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Tenkara Fishing, Origins and Applications

Updated: Sep 17, 2022


"There's more than one way to skin a cat." That quote was always kind of disturbing to me, like who wants to skin a cat? However, there is definitely more than one way to catch a trout, and several different fishing styles to accomplish that feat. The first written record of fishing with a fly can be found in Isaac Walton's Complete Angler in 1600. However, in Japan a method of angling with flies called Tenkara has been used for over 400 years.


Tenkara fishing originated with the local fishermen in small mountain streams who found it an effective method of catching the area's species of wild trout. Originally the rod was simply a bamboo/cane rod with a fixed line, just like your grandfather used to catch bluegill with. Because of its light weight, Japanese anglers were able to use very long bamboo rods and reach as far as needed without the need to develop reels. In post war Japan, it started seeing a slow resurgence in interest in a few pockets. In 2009, Daniel Galhardo founded Tenkara USA with the purpose of introducing the technique outside of Japan, and it gained in popularity on the west coast where little cutthroat trout thrive. Slowly it has made it's way east, and is a very effective method for tight brook trout streams and small spring creeks.


Tenkara rods today come in all shapes and sizes, just like traditional fly rods. The whole idea is that this is a "trimmed down" style of fishing. Most rods telescopic or come in several pieces so they covert to 14" long sections. No reel is needed, just a fixed line. This line can be a variety of floating or non-floating lines, but longer than the rod itself (think around 15'). Attached to the end of the line is not a tapered leader, but just tippet about 3'-4' in length depending on you. Very different from the 9' or longer that traditional rods use, but the fish don't seem to mind. The whole setup in the end feels kind of flimsy, but does provide for great ease in tight casting and accurate roll casts.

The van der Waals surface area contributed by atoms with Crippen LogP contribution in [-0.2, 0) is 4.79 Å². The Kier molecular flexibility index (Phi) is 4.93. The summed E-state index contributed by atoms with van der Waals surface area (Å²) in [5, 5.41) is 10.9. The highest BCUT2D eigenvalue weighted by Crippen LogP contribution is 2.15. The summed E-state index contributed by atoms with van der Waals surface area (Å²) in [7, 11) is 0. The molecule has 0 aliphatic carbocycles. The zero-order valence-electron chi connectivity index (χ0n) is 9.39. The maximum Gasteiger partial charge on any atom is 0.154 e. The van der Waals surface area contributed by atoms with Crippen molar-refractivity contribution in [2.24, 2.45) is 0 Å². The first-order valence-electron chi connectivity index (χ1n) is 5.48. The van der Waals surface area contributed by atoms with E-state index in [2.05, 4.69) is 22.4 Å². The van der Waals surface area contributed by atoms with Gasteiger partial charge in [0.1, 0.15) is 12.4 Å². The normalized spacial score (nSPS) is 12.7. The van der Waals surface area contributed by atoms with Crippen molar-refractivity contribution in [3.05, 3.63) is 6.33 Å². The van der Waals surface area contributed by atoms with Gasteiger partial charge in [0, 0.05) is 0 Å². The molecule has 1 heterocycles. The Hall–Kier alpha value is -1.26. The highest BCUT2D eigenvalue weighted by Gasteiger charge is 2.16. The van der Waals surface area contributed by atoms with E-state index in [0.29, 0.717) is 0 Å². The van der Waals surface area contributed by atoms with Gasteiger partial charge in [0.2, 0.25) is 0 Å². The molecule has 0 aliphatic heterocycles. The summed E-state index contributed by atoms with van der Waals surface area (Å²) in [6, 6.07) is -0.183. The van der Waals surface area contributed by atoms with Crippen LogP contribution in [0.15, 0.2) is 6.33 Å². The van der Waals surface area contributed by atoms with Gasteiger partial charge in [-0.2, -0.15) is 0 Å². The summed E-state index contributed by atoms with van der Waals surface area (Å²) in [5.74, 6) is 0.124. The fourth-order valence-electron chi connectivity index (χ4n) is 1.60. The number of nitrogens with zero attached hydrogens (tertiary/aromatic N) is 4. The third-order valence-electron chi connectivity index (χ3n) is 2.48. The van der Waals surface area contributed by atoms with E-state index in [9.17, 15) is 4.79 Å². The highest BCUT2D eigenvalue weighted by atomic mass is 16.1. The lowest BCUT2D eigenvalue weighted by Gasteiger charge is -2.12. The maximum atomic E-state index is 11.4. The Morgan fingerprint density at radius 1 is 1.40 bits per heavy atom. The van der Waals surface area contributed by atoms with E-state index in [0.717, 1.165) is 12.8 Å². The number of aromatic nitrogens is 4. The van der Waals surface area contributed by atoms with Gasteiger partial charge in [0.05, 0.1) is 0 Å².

Because the streams are small you are usually just dabbing the surfaces of pocket water, or floating flies around tight structure. The long reach provides an advantage to get over rocks, stumps, and bushes that a shorter rod would have to cast through. The disadvantage I have found is that line control is imperative, as is a quick hook set. 18' of line might be too much to manage and you can't really shorten what you have. Also, the length of some rods makes the canopy and getting through brush an obstacle. No reel means no line container and I constantly get stuck on branches and sticker bushes while getting to the stream.


Another difference is the fly itself. Using the same materials, it is a matter of style. Called Sakasa Kebari flies are tied with a reverse hackle and basic dubbing. They face upward as they float and are seen as more attractor flies as compared to the Western style in which we tend to be more realistic in our representations. These flies are not necessary to fish a tenkara rod, but are the traditional flies for the method. They are not usually available in your local fly shop yet, but several Tenkara companies are online now, and flies are able to be ordered.


If you enjoy a day of wet wading in a small stream in the Shenandoah Valley of Virginia with just your lanyard then maybe look into Tenkara fishing. You can fit everything you need in one pocket, minus your rod, of course. Pack a lunch and spend some time splashing in a little mountain brook and catch a few mountain brookies, too.

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